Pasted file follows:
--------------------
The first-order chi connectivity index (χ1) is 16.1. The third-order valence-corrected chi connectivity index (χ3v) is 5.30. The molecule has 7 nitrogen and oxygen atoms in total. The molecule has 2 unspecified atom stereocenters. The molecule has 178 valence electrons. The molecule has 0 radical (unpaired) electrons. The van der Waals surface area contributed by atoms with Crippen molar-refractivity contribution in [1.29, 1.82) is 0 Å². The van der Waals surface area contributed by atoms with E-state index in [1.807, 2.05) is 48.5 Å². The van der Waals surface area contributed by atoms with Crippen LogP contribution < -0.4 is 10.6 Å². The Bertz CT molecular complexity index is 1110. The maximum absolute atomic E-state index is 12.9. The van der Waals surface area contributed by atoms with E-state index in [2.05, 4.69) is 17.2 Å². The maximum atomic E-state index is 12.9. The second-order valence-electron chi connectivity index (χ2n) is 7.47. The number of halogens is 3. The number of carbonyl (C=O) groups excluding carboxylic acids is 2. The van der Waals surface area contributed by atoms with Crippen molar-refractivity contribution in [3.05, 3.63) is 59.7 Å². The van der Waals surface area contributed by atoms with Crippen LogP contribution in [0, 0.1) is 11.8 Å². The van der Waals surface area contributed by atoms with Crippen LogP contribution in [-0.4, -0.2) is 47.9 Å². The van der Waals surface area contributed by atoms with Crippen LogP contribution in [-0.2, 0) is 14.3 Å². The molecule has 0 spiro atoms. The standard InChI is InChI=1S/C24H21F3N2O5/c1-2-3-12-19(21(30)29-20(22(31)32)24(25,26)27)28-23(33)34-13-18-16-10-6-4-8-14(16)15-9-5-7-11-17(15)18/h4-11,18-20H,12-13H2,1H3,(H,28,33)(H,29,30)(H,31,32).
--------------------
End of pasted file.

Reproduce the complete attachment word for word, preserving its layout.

The first-order chi connectivity index (χ1) is 16.1. The third-order valence-corrected chi connectivity index (χ3v) is 5.30. The molecule has 7 nitrogen and oxygen atoms in total. The molecule has 2 unspecified atom stereocenters. The molecule has 178 valence electrons. The molecule has 0 radical (unpaired) electrons. The van der Waals surface area contributed by atoms with Crippen molar-refractivity contribution in [1.29, 1.82) is 0 Å². The van der Waals surface area contributed by atoms with E-state index in [1.807, 2.05) is 48.5 Å². The van der Waals surface area contributed by atoms with Crippen LogP contribution < -0.4 is 10.6 Å². The Bertz CT molecular complexity index is 1110. The maximum absolute atomic E-state index is 12.9. The van der Waals surface area contributed by atoms with E-state index in [2.05, 4.69) is 17.2 Å². The maximum atomic E-state index is 12.9. The second-order valence-electron chi connectivity index (χ2n) is 7.47. The number of halogens is 3. The number of carbonyl (C=O) groups excluding carboxylic acids is 2. The van der Waals surface area contributed by atoms with Crippen molar-refractivity contribution in [3.05, 3.63) is 59.7 Å². The van der Waals surface area contributed by atoms with Crippen LogP contribution in [0, 0.1) is 11.8 Å². The van der Waals surface area contributed by atoms with Crippen LogP contribution in [-0.4, -0.2) is 47.9 Å². The van der Waals surface area contributed by atoms with Crippen LogP contribution in [-0.2, 0) is 14.3 Å². The molecule has 0 spiro atoms. The standard InChI is InChI=1S/C24H21F3N2O5/c1-2-3-12-19(21(30)29-20(22(31)32)24(25,26)27)28-23(33)34-13-18-16-10-6-4-8-14(16)15-9-5-7-11-17(15)18/h4-11,18-20H,12-13H2,1H3,(H,28,33)(H,29,30)(H,31,32).